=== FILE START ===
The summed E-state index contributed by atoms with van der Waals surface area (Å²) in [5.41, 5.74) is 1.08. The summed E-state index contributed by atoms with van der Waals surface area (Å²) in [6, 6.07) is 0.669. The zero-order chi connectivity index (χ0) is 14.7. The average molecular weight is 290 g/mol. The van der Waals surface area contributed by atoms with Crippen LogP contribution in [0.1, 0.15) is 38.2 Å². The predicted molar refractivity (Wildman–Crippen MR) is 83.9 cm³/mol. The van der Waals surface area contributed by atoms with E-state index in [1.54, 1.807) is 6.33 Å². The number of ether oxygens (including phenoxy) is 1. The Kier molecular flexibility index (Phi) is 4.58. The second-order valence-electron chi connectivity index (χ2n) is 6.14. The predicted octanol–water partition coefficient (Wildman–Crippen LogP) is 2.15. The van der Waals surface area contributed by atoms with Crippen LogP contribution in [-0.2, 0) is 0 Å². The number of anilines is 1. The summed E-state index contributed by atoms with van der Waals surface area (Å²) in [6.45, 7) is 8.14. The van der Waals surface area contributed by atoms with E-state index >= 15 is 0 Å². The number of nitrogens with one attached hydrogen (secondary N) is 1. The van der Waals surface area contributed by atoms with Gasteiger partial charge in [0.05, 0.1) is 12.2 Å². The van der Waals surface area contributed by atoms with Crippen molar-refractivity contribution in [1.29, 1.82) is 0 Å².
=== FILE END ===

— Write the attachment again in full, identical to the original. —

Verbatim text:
The summed E-state index contributed by atoms with van der Waals surface area (Å²) in [5.41, 5.74) is 1.08. The summed E-state index contributed by atoms with van der Waals surface area (Å²) in [6, 6.07) is 0.669. The zero-order chi connectivity index (χ0) is 14.7. The average molecular weight is 290 g/mol. The van der Waals surface area contributed by atoms with Crippen LogP contribution in [0.1, 0.15) is 38.2 Å². The predicted molar refractivity (Wildman–Crippen MR) is 83.9 cm³/mol. The van der Waals surface area contributed by atoms with E-state index in [1.54, 1.807) is 6.33 Å². The number of ether oxygens (including phenoxy) is 1. The Kier molecular flexibility index (Phi) is 4.58. The second-order valence-electron chi connectivity index (χ2n) is 6.14. The predicted octanol–water partition coefficient (Wildman–Crippen LogP) is 2.15. The van der Waals surface area contributed by atoms with Crippen LogP contribution in [-0.2, 0) is 0 Å². The number of anilines is 1. The summed E-state index contributed by atoms with van der Waals surface area (Å²) in [6.45, 7) is 8.14. The van der Waals surface area contributed by atoms with E-state index >= 15 is 0 Å². The number of nitrogens with one attached hydrogen (secondary N) is 1. The van der Waals surface area contributed by atoms with Gasteiger partial charge in [0.05, 0.1) is 12.2 Å². The van der Waals surface area contributed by atoms with Crippen molar-refractivity contribution in [1.29, 1.82) is 0 Å².